"Obviously these people want to be in the suburbs but still be close enough to be driven by what is going on with conventions happening in the city," Clinkenbeard said. "We also have enough business, with 8,000 mostly white-collar employees in the area. And the hotels might be looking at serving that market as well."
The Boldt Group and Mega Construction President Norm Yerke, are teaming up on Parkridge II — an office development which is currently under construction. Boldt will occupy the second floor of the 22,000-square-foot building on Ridgeview Parkway in Waukesha. The remaining 11,000 square feet will be available for lease. Yerke also has 5,000 square feet for lease in the recently completed Parkridge Center I at N21 W23350 Ridgeview Pky.

Falls sees development in three parks
Meanwhile, in Menomonee Falls, the Woodland Prime business park at Good Hope Road and Highway 41 could see an additional 80,000-square-foot building break ground as early as this year. Two existing buildings owned by Weas Development of Milwaukee have been constructed since 2001. As the second building reaches 100% occupancy, Doug Weas will move on plans — which he has been sitting on for several months — for a third structure. Currently, the second building has a 20% vacancy rate, which means 40,000 square feet of Class A office space lying fallow.
"We would like to get another building off the ground in 2002," Weas said. "Unless a very large user came around, this building could be a little smaller — maybe 80,000 to 79,000 square feet."
Elsewhere in Menomonee Falls, sales in Burke Properties’ Westbrook Industrial Park’s initial phase are progressing. The development, at Highway 41/45 and 124th Street, came online in the summer of 2000. According to Burke President Paul Votto, 50 of the 71 acres are still available. A second phase at 55 acres is in the engineering phase, and parcels could be sold as early as this year, according to Votto. The addition of a new exit from 41/45 should speed development of that land, according to Votto.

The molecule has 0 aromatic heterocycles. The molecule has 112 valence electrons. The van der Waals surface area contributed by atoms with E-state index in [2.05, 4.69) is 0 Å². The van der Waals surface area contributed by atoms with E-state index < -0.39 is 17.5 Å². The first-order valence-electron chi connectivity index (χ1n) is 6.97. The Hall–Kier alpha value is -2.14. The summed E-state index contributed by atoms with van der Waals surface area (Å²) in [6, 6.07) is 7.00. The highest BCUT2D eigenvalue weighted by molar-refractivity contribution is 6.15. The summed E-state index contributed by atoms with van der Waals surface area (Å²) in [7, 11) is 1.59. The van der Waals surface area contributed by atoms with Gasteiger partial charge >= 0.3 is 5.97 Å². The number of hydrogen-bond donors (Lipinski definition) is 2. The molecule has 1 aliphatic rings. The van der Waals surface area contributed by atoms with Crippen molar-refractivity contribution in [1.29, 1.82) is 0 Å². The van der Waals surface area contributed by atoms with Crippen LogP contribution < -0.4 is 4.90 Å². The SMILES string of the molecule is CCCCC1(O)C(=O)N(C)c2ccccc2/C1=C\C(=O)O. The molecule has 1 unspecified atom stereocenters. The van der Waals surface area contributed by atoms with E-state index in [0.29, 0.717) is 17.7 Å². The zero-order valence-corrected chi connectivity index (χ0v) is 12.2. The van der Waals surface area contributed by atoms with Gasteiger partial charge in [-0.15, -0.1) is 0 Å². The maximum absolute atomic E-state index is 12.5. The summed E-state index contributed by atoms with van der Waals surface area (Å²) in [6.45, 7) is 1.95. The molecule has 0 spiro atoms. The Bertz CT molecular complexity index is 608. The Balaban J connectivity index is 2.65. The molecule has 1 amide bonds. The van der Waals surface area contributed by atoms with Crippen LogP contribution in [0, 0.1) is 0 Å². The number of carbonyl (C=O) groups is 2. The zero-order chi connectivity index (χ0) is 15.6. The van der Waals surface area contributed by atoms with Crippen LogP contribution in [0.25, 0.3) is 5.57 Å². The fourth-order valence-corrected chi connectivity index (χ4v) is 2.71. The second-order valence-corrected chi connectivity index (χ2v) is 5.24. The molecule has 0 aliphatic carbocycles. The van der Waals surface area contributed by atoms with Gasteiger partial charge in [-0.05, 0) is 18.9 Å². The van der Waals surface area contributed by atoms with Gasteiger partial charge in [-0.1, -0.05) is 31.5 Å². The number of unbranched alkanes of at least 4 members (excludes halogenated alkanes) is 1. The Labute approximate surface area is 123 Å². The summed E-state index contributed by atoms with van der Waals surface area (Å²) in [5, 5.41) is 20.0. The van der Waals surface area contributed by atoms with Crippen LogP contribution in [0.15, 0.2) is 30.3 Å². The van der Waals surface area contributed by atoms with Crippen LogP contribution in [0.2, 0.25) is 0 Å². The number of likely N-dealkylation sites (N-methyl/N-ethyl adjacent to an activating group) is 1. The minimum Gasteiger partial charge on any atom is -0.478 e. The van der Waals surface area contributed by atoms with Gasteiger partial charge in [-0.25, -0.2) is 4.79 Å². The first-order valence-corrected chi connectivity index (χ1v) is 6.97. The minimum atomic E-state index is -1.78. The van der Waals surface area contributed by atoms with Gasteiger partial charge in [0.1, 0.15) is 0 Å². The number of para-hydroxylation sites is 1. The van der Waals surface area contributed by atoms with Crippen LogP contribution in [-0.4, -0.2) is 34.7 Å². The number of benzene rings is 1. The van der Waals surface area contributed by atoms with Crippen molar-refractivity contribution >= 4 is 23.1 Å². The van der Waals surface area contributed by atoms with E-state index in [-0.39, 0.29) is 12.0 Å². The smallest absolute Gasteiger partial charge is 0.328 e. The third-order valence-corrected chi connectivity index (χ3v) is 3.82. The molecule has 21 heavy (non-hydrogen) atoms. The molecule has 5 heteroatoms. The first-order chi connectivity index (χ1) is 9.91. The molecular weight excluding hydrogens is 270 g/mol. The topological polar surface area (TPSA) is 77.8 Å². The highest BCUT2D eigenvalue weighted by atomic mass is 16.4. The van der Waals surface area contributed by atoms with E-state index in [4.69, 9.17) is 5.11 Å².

The village is also rezoning land just west of the Silver Spring Corporate Park — near Good Hope and Pilgrim roads — for a technology development. The village recommended rezoning 20 acres next to the established 170-acre development from agricultural to commercial and light industrial. Roughly 30 acres of land remain in the existing park.

Oconomowoc braces for Pabst Farms activity
In the city of Oconomowoc, the 1,000-acre Pabst Farms development is beginning to bulge like a bud preparing to burst. The planned development, located at I-94 and State Highway 67, will include 200 acres of mixed use office/commercial space, 300 acres of business/industrial space, 50 acres of civic/institutional area, and 235 acres of open space in addition to acreage set aside for residential and public works purposes.
In the meantime, activity remained brisk in 2001 in the Oconomowoc Corporate Center. Corporate Center activity included:

  • Robert W. Baird’s 15,600-square-foot office building on 1.48 acres at 1245 Corporate Center Drive;
  • Construction of the 22,804-square-foot Oconomowoc Medical Center on 5.1 acres at 1185 Corporate Center Drive;
  • Purity Professional Dialysis Center — Construction of a the Purity Professional Dialysis Center — a 12,084-square-foot facility on Corporate Center Drive;
  • Westwood Office Suites — a 13,200-square-foot professional/medical office building located on two acres at 970 W. Silver Lake Street.
    Elsewhere in Oconomowoc, a Target Distribution Center at 1100 Valley Rd. constructed a 381,000-square-foot addition to its facility.

    Expansions in Hartland
    According to village of Hartland administrator Wallace Thiel, activity in the village’s two active TIF districts has been brisk despite recent economic fluctuations.
    In the Bark River Commerce Center, two current tenants added on to their facilities, including Camtronics, Inc. — a developer of analytic medical technology — and Aurora Clinic.
    JTS Direct — a commercial printer — constructed and recently moved into a 34,000-square-foot building on 4.5 acres in Bark River, according to Mike Fardy of Inland Companies.
    In Cottonwood Commerce Center, about 5 acres remain, while in Geason Commerce Center, 12 to 15 acres remain undeveloped. The two parks are represented by Interstate Development and Venture Development, respectively.

    February 1, 2002 Small Business Times, Milwaukee